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Theme Dinners celebrate cultural backgrounds of dining hall staff

Dining hall servery decorated with flags of different countries on a string over the servery.
RoMa servery during Theme Night, Feb. 8
Victoria Davies / The Daily Princetonian

Breaking from the regular menu, Campus Dining staff cooked and served family meals for “Theme Dinners” held across residential dining halls on Thursday, Feb. 8. 

Menu options ranged from Jamaican chicken curry in Whitman-Butler Dining Hall, to Guatemalan beef enchiladas in Forbes, to Haitian fried chicken in Rocky-Mathey Dining Hall (RoMa).


According to Mitresh Saraiya, the culinary production manager for RoMa, Theme Dinners are held once per semester, along with other events such as the Harvest, Winter Holiday, and Mardi Gras dinners throughout the year. Princeton Dining also offers “Take Your Professor to Dinner” nights, where students are encouraged to invite professors, lecturers, or preceptors to dine with them at their dining halls.  

Margaret Hayes ’26 had dinner at RoMa on Thursday. She said that she thinks “it’s a really great opportunity to expose students to new cuisine that they wouldn’t normally try.”

Saraiya told the ‘Prince’ that “lots of different cultures were represented.” Dining halls featured foods from Jamaica, Haiti, Guatemala, and Scotland, among other nations. He explained that many of the dishes “evoked a lot of memories for a lot of students and a lot of people that work [there].”

The food was met with positive reactions from the other students who dined at RoMa on Thursday.

Xuan Stabb ’27 said in an interview with the ‘Prince’ that he thought the food was “pretty delicious.”

Kateri Espinosa ’24 told the ‘Prince’ that “it’s cool to see the dining hall workers be able to make their home cuisines in this environment.”


Saraiya explained that he “tasted everything to make sure that things were seasoned well,” and that he thought “the food itself was very delicious across the board.”

Tables in RoMa sported white tablecloths, and flags of different countries were strung across the servery. The servery was decorated by Kenneth Fonseca, the front of  house manager for RoMa, according to Saraiya.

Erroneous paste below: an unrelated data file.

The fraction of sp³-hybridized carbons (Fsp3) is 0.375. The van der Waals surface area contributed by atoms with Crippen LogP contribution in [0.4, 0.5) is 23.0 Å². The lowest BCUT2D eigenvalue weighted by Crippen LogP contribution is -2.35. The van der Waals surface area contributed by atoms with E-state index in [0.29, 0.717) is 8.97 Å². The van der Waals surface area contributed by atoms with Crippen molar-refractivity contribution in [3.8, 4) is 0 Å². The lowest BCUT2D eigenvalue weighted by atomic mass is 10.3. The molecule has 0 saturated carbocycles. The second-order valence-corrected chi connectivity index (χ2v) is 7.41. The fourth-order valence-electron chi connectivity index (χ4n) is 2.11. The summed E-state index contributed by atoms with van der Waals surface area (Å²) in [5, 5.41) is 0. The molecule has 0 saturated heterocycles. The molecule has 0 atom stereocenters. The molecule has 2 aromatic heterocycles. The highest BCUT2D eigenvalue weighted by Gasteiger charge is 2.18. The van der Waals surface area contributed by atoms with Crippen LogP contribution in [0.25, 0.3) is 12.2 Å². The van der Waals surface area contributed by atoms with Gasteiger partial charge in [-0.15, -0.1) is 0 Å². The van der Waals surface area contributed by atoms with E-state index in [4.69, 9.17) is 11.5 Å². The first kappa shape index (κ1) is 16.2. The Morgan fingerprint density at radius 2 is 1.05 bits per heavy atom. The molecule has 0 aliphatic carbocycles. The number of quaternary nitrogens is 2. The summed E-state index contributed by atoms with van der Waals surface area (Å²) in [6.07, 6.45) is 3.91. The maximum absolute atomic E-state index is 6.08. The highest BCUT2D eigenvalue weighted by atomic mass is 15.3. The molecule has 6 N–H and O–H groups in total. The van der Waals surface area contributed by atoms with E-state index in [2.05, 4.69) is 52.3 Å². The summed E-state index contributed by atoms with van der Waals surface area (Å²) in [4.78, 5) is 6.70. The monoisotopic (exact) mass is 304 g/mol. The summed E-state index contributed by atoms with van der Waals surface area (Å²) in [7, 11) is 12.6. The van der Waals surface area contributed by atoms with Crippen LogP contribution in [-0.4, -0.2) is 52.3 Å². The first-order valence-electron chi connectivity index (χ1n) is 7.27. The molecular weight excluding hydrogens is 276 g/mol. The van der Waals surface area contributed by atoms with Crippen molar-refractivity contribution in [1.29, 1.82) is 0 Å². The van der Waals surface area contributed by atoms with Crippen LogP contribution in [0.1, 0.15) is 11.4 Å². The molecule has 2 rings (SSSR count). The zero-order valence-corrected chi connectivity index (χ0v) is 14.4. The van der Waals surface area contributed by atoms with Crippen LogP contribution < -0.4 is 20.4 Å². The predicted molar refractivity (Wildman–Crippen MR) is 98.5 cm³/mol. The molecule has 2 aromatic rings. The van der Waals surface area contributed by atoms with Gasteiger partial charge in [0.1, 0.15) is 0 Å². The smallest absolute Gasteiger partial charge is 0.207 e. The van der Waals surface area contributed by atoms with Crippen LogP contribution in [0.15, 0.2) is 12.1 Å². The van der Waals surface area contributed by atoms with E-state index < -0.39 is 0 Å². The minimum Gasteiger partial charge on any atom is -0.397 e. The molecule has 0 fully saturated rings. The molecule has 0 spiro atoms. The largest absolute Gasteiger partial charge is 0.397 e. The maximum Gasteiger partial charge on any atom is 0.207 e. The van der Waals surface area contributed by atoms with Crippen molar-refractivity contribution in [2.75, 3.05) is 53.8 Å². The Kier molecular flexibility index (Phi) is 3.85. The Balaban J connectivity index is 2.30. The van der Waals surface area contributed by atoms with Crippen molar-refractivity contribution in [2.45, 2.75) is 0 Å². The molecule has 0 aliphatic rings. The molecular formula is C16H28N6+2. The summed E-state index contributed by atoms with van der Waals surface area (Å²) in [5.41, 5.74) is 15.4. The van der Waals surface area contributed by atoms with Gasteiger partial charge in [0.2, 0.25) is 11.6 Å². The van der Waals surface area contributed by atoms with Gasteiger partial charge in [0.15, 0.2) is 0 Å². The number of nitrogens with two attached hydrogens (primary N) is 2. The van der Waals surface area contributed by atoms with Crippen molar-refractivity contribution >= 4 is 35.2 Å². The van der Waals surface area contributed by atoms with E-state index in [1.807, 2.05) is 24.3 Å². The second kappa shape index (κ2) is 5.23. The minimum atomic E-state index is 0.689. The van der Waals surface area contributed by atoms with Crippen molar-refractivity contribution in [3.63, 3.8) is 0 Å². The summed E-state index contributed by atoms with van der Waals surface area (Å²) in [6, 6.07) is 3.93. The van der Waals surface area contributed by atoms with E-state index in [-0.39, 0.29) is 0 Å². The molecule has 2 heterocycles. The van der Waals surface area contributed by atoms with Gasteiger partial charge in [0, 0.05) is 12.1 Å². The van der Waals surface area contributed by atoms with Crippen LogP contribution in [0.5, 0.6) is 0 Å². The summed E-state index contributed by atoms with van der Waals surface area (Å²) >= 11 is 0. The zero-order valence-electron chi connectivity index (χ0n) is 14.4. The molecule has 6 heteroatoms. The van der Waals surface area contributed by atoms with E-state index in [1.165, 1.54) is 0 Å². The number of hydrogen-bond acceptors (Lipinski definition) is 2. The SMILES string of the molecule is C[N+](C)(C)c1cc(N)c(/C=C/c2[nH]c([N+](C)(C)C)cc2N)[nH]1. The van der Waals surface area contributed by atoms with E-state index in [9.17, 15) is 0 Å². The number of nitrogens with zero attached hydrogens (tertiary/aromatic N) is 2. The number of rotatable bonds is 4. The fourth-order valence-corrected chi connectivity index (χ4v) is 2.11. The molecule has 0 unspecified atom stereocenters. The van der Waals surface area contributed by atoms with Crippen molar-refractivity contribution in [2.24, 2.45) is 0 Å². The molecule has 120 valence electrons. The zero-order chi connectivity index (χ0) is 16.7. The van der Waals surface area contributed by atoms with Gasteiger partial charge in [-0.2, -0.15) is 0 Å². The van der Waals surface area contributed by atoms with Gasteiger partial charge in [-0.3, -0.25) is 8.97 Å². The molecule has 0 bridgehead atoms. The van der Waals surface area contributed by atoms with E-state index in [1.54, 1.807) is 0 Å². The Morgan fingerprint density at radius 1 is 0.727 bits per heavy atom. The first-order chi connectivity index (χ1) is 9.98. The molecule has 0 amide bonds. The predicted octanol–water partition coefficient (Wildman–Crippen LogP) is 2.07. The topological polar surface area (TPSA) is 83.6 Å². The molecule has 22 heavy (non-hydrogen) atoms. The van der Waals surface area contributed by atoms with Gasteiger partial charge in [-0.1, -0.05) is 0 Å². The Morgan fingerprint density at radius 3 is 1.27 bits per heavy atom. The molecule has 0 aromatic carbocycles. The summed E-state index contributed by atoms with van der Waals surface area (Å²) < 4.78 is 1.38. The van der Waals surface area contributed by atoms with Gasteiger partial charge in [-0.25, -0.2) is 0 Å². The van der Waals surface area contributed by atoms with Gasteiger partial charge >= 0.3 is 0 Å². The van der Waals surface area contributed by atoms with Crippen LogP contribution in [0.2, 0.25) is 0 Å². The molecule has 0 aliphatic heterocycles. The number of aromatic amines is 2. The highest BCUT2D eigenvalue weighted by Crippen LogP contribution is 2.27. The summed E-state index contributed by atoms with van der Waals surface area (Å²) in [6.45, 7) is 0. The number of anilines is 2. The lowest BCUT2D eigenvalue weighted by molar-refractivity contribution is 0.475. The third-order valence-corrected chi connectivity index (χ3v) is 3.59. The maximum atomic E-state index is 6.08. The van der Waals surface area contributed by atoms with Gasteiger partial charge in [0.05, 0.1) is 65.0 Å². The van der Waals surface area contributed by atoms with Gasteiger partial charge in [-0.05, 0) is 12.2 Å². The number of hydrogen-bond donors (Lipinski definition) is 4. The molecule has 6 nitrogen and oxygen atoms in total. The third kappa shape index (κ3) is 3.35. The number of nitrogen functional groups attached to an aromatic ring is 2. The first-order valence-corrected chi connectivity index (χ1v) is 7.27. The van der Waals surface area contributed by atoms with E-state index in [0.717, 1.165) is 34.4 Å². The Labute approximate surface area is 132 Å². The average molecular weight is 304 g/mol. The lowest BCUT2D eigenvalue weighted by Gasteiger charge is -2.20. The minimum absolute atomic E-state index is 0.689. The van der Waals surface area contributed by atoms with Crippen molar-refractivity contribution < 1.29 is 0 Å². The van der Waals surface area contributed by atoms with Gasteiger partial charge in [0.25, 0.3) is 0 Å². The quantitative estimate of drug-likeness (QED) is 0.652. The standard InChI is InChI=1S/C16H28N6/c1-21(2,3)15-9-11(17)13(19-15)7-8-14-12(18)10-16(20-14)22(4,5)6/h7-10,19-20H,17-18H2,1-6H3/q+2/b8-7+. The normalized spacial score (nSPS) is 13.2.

Stabb added that “the whole ambiance really improved, and the staff seem[ed] much happier as well.”

Students commented on the sense of pride and community created by the family meals. Espinosa said, “when there’s a sense of pride in what you’re cooking, it just makes the whole experience better for everyone.”

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Faraaz Godil ’24 agreed, explaining that “it’s good to build a sense of community with the dining hall staff … they can share a piece of themselves and their stories with us.”

There was variation among the favorite dishes of RoMa frequenters. Stabb declared the Haitian chicken as “probably the best, by far,” an opinion shared by Saraiya.

According to Saraiya, Jean Pierre, a residential food service worker originally from Haiti, cooked the chicken. Saraiya said “he put a lot of hard work and effort into this, the presentation out there was beautiful and the flavors were really nice.” 

Meanwhile, Austin Guo ’26 said that he thought “the pork [was] pretty good.” Pork jocón is a traditional Guatemalan stew, which was served at RoMa.

Hayes “really liked” the cavatappi with horseradish and pancetta at RoMa, a pasta option that differed from regular dining hall menus.

Theme Dinners were widely popular among those who patronized them, with many hoping to see more of these dishes incorporated into the dining halls' regular rotation.

Espinosa suggested "incorporating more of these home-cooked recipes into the day-to-day at the dining hall.”

Godil agreed, explaining that “I feel like giving the dining hall workers more agency ... [is] going to be good, [because] clearly this is really good.”

The residential and Graduate College dining halls will host a Mardi Gras celebration dinner on Tuesday, Feb. 13. Expected menu offerings include crawfish boils, seafood etouffee, gumbo-style Creole chicken and vegetarian jambalaya.

Victoria Davies is an assistant News editor for the ‘Prince.’ 

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